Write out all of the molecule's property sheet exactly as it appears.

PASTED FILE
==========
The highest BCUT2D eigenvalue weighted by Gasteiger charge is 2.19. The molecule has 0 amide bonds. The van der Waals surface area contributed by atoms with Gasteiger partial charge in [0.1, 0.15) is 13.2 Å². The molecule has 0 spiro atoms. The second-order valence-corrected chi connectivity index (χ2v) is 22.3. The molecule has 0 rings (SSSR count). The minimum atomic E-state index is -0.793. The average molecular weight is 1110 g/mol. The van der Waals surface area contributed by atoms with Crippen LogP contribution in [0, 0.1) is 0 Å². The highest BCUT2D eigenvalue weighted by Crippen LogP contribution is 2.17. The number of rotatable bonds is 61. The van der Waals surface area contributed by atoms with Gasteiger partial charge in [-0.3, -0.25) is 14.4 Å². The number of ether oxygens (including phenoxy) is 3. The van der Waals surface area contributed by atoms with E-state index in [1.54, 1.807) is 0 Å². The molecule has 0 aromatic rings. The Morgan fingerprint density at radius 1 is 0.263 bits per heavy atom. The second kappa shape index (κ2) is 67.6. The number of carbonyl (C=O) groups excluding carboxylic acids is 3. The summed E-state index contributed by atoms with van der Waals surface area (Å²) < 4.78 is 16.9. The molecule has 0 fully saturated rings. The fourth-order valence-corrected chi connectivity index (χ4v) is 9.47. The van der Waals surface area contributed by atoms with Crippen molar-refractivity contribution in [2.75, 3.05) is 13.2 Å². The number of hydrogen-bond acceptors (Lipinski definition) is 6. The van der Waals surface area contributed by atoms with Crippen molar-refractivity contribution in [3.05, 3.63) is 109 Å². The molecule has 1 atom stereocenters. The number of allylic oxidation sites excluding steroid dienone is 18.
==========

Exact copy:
The highest BCUT2D eigenvalue weighted by Gasteiger charge is 2.19. The molecule has 0 amide bonds. The van der Waals surface area contributed by atoms with Gasteiger partial charge in [0.1, 0.15) is 13.2 Å². The molecule has 0 spiro atoms. The second-order valence-corrected chi connectivity index (χ2v) is 22.3. The molecule has 0 rings (SSSR count). The minimum atomic E-state index is -0.793. The average molecular weight is 1110 g/mol. The van der Waals surface area contributed by atoms with Crippen LogP contribution in [0, 0.1) is 0 Å². The highest BCUT2D eigenvalue weighted by Crippen LogP contribution is 2.17. The number of rotatable bonds is 61. The van der Waals surface area contributed by atoms with Gasteiger partial charge in [-0.3, -0.25) is 14.4 Å². The number of ether oxygens (including phenoxy) is 3. The van der Waals surface area contributed by atoms with E-state index in [1.54, 1.807) is 0 Å². The molecule has 0 aromatic rings. The Morgan fingerprint density at radius 1 is 0.263 bits per heavy atom. The second kappa shape index (κ2) is 67.6. The number of carbonyl (C=O) groups excluding carboxylic acids is 3. The summed E-state index contributed by atoms with van der Waals surface area (Å²) < 4.78 is 16.9. The molecule has 0 fully saturated rings. The fourth-order valence-corrected chi connectivity index (χ4v) is 9.47. The van der Waals surface area contributed by atoms with Crippen molar-refractivity contribution in [2.75, 3.05) is 13.2 Å². The number of hydrogen-bond acceptors (Lipinski definition) is 6. The van der Waals surface area contributed by atoms with Crippen molar-refractivity contribution in [3.05, 3.63) is 109 Å². The molecule has 1 atom stereocenters. The number of allylic oxidation sites excluding steroid dienone is 18.